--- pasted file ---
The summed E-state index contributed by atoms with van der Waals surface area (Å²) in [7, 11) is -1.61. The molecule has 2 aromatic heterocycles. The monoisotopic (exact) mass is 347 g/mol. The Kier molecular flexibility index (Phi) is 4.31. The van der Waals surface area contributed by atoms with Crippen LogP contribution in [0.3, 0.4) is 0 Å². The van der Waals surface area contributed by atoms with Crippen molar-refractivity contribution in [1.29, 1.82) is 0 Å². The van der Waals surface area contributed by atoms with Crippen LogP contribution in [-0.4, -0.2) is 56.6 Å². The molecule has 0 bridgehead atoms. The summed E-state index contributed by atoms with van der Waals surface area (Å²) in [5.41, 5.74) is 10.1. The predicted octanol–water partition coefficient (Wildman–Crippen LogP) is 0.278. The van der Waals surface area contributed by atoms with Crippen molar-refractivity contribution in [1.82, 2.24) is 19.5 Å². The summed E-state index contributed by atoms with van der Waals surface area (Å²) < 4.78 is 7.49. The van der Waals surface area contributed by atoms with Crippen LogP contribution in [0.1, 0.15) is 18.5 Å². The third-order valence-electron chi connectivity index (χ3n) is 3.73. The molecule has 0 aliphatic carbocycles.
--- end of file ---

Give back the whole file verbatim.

The summed E-state index contributed by atoms with van der Waals surface area (Å²) in [7, 11) is -1.61. The molecule has 2 aromatic heterocycles. The monoisotopic (exact) mass is 347 g/mol. The Kier molecular flexibility index (Phi) is 4.31. The van der Waals surface area contributed by atoms with Crippen LogP contribution in [0.3, 0.4) is 0 Å². The van der Waals surface area contributed by atoms with Crippen molar-refractivity contribution in [1.29, 1.82) is 0 Å². The van der Waals surface area contributed by atoms with Crippen LogP contribution in [-0.4, -0.2) is 56.6 Å². The molecule has 0 bridgehead atoms. The summed E-state index contributed by atoms with van der Waals surface area (Å²) in [5.41, 5.74) is 10.1. The predicted octanol–water partition coefficient (Wildman–Crippen LogP) is 0.278. The van der Waals surface area contributed by atoms with Crippen molar-refractivity contribution in [1.82, 2.24) is 19.5 Å². The summed E-state index contributed by atoms with van der Waals surface area (Å²) < 4.78 is 7.49. The van der Waals surface area contributed by atoms with Crippen LogP contribution in [0.1, 0.15) is 18.5 Å². The third-order valence-electron chi connectivity index (χ3n) is 3.73. The molecule has 0 aliphatic carbocycles.